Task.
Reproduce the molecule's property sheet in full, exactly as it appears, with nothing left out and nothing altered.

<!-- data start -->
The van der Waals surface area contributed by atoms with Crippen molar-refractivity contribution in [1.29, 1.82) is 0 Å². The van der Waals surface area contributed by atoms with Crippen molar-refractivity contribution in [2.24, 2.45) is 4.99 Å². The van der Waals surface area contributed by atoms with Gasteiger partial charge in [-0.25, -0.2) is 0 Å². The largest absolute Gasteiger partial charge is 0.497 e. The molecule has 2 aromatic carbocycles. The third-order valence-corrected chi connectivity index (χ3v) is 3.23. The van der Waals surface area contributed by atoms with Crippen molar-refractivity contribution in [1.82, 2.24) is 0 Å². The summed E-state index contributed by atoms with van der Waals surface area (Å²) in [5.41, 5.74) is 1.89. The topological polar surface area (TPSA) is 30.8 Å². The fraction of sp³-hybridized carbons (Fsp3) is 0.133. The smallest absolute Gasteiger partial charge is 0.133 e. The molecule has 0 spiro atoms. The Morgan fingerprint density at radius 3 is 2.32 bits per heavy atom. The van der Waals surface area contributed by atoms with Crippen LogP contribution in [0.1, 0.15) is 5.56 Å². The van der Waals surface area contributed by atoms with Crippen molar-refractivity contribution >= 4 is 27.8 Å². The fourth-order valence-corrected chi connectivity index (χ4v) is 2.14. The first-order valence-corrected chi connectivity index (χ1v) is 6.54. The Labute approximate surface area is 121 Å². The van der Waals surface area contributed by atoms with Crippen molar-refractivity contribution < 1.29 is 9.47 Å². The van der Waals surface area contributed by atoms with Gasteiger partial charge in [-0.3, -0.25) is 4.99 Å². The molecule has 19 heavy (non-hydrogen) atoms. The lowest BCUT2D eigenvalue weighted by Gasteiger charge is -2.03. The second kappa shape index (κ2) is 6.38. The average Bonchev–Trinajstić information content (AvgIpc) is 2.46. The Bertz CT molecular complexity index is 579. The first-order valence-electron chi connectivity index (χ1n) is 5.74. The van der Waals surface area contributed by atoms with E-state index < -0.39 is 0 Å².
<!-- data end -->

The van der Waals surface area contributed by atoms with Crippen molar-refractivity contribution in [1.29, 1.82) is 0 Å². The van der Waals surface area contributed by atoms with Crippen molar-refractivity contribution in [2.24, 2.45) is 4.99 Å². The van der Waals surface area contributed by atoms with Gasteiger partial charge in [-0.25, -0.2) is 0 Å². The largest absolute Gasteiger partial charge is 0.497 e. The molecule has 2 aromatic carbocycles. The third-order valence-corrected chi connectivity index (χ3v) is 3.23. The van der Waals surface area contributed by atoms with Crippen molar-refractivity contribution in [1.82, 2.24) is 0 Å². The summed E-state index contributed by atoms with van der Waals surface area (Å²) in [5.41, 5.74) is 1.89. The topological polar surface area (TPSA) is 30.8 Å². The fraction of sp³-hybridized carbons (Fsp3) is 0.133. The smallest absolute Gasteiger partial charge is 0.133 e. The molecule has 0 spiro atoms. The Morgan fingerprint density at radius 3 is 2.32 bits per heavy atom. The van der Waals surface area contributed by atoms with Crippen LogP contribution in [0.1, 0.15) is 5.56 Å². The van der Waals surface area contributed by atoms with Crippen molar-refractivity contribution >= 4 is 27.8 Å². The fourth-order valence-corrected chi connectivity index (χ4v) is 2.14. The first-order valence-corrected chi connectivity index (χ1v) is 6.54. The Labute approximate surface area is 121 Å². The van der Waals surface area contributed by atoms with Crippen molar-refractivity contribution < 1.29 is 9.47 Å². The van der Waals surface area contributed by atoms with Gasteiger partial charge in [-0.3, -0.25) is 4.99 Å². The molecule has 19 heavy (non-hydrogen) atoms. The lowest BCUT2D eigenvalue weighted by Gasteiger charge is -2.03. The second kappa shape index (κ2) is 6.38. The average Bonchev–Trinajstić information content (AvgIpc) is 2.46. The Bertz CT molecular complexity index is 579. The first-order valence-electron chi connectivity index (χ1n) is 5.74. The van der Waals surface area contributed by atoms with E-state index < -0.39 is 0 Å².